A simple snapcraft.yaml template can be generated by running snapcraft init in a freshly created, and empty, directory. Don’t create a directory called snap in your home directory, as this will conflict with installed snaps and a directory created by snapcraft.
$ mkdir snap-test; cd snap-test
$ snapcraft init
The snapcraft.yaml template can be found within the snap/ directory, and can even be built into a snap without further modification:
Using 'snap/snapcraft.yaml': Project assets will be searched for from the 'snap' directory.
Launching a VM.
Snapping 'my-snap-name' |
For all but the simplest snaps, a final and fully functional snapcraft.yaml is the product of an iterative process. This process involves stepped revisions to tackle requirements, as outlined below:
This is the data at the top of your snapcraft.yaml. It’s typically easily to obtain, and describes your snap in general terms, including your snap’s name, version, icon location and summary.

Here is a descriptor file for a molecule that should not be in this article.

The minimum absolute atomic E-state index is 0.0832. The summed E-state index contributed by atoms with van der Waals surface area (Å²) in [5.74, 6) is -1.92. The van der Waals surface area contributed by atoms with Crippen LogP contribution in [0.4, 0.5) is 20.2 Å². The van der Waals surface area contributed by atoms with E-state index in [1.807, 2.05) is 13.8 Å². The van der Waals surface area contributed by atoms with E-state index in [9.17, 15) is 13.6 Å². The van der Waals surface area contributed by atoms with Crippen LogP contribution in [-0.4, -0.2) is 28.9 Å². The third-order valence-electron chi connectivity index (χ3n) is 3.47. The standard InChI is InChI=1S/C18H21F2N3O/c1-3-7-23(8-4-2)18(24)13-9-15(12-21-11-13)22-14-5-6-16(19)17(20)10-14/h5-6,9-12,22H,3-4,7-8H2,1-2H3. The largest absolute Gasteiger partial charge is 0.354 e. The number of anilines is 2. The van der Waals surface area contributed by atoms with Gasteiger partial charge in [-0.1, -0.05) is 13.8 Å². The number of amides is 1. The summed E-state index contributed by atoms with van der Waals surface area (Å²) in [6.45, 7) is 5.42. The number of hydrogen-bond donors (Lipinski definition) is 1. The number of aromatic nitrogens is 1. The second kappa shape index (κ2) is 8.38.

With parts defined and configured to build and generate an executable component, the next step is to define which executable components can be run, whether they’re commands or services, and how they’re going to be run on the host system.
At this point, there should be enough metadata within snapcraft.yaml to successfully build a snap with the snapcraft command.
The resultant snap will lack important functionality, most notably interfaces, but testing a build at this point is a helpful milestone that verifies the integrity of your metadata, alongside that of your parts and build dependencies.